A Bibliography of North-American Dissertations on Travel (1995-2002)

Article excerpt

The following bibliography lists all dissertations, completed at American and Canadian universities, written about travel literature from 1995 to 2002; it continues the work done by Risa K. Nystrom in "A Bibliography of North-American Dissertations on Travel (1961-1995)," published in Annali d'Italianistica (14 [1995]: 663-84). The bibliography was compiled from searching Pro Quest Digital Dissertations, the electronic version of Dissertation Abstracts International. The format for each entry is a number which will be used for the indexing, the name of the author of the dissertation, the dissertation title, the adviser's name, and the institution where the dissertation was completed. The bibliography is arranged in chronological order by the year in which the degree was granted. This bibliography, written in October 2002, was updated in March 2003 to include as many of the 2002 dissertation titles as possible. While searching in Digital Dissertations for these titles, I found other titles from earlier years that I now wish to include; these titles have been appended to the list of the year when the dissertation was defended, with a letter after the number

For my search terms, I used the following keywords: travel, travel writing, travel literature, travel accounts, journey, voyage, and pilgrimage. Following Nystrom, I limited the titles to those dissertations that focus on the idea of travel as expressed in written form, whether factual or fictional, as well as those exploring (and sometimes expanding) the conventions of the genre of travel writing.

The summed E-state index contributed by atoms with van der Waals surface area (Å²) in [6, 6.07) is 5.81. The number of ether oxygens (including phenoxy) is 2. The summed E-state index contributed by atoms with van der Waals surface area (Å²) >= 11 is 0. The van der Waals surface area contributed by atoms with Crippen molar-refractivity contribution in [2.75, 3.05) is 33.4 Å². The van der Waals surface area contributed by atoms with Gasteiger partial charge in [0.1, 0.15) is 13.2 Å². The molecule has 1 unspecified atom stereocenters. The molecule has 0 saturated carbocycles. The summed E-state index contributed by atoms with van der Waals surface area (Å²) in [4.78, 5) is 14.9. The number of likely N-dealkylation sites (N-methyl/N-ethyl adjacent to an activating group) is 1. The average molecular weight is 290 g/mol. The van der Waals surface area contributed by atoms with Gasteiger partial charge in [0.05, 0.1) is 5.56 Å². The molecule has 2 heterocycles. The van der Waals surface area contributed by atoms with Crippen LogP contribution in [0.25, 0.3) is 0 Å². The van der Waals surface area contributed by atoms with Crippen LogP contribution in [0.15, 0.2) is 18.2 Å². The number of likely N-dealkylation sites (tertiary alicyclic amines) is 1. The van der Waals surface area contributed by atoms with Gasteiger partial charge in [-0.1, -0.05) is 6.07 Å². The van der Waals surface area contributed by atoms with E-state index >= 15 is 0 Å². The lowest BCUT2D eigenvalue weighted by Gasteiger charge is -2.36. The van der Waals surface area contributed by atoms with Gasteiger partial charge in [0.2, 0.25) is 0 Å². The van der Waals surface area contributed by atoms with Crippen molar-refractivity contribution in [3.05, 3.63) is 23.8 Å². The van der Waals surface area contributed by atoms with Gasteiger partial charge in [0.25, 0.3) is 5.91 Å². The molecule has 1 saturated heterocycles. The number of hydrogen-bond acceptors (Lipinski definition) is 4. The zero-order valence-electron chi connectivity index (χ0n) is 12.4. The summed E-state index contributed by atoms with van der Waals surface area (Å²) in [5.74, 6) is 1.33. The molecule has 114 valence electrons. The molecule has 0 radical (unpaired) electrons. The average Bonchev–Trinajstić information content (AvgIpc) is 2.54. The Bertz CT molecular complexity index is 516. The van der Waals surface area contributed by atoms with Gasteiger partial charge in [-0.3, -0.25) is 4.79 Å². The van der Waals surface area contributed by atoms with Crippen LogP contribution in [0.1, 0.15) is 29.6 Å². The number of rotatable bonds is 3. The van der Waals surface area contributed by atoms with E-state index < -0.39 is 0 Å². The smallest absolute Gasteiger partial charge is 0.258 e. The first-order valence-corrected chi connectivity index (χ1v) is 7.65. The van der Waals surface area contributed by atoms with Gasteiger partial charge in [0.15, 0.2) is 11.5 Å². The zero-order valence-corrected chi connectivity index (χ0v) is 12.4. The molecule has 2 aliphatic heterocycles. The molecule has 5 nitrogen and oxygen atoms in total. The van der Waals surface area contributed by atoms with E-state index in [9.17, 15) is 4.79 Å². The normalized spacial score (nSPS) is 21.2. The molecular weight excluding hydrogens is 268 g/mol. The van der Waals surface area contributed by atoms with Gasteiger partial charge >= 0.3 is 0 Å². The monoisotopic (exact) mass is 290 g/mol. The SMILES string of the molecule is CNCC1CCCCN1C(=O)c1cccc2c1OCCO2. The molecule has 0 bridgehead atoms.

In terms of trends, I would like to point out that more dissertations are written on nineteenth-century authors than on authors from other time periods. Also, most of the authors examined in these dissertations come from the United States or Britain; as Nystrom noted, this fact is probably the result of the dissertations having been written at American or Canadian institutions. A comparison of Nystrom's list of writers cited (those mentioned in at least three dissertations) with the list at the end of this bibliography shows that, although many authors, such as Defoe and Twain, continue to be studied, the canon continues to expand--especially in regards to women writers.

It is difficult to follow the categorizing of another person, so I have created my own, based on Nystrom's categories. I have shortened the list of critical categories in order to have room to assign a title to two categories, and I have reorganized the fictional and non-fictional genres. I wanted to indicate in some way the complexity of the dissertations because most do not easily fit under just one critical topic. For example, a dissertation that studies one or more women writers is making a critical point beyond the fact of gender categorization. Also, many dissertations compare authors from different time periods or countries of origin; some dissertations compare the fictional and non-fictional writings by the same author. Indeed, the genre of travel literature implies some type of comparison in that the author of the work is consciously or unconsciously comparing his or her own country with the country in which he or she is traveling. This analysis of similarities and differences is often tied to an exploration of the author's own identity or the identity of a particular country, religion, or ethnic group (or a combination of these); the notion of alterity is thus an essential part of all travel writing. Therefore, I have often indexed a particular title in two categories listed under critical issues and topics. I have done my best to place all dissertations into a time frame, country of origin and destination, and in a genre, as well as into a critical category; because I am working from an abstract--or sometimes from only the title--the information is as accurate as it can be without an examination of the entire dissertation. In conclusion, this bibliography is proof that the genre of travel literature continues to be the focus of scholarly interest and that the canon is expanding. …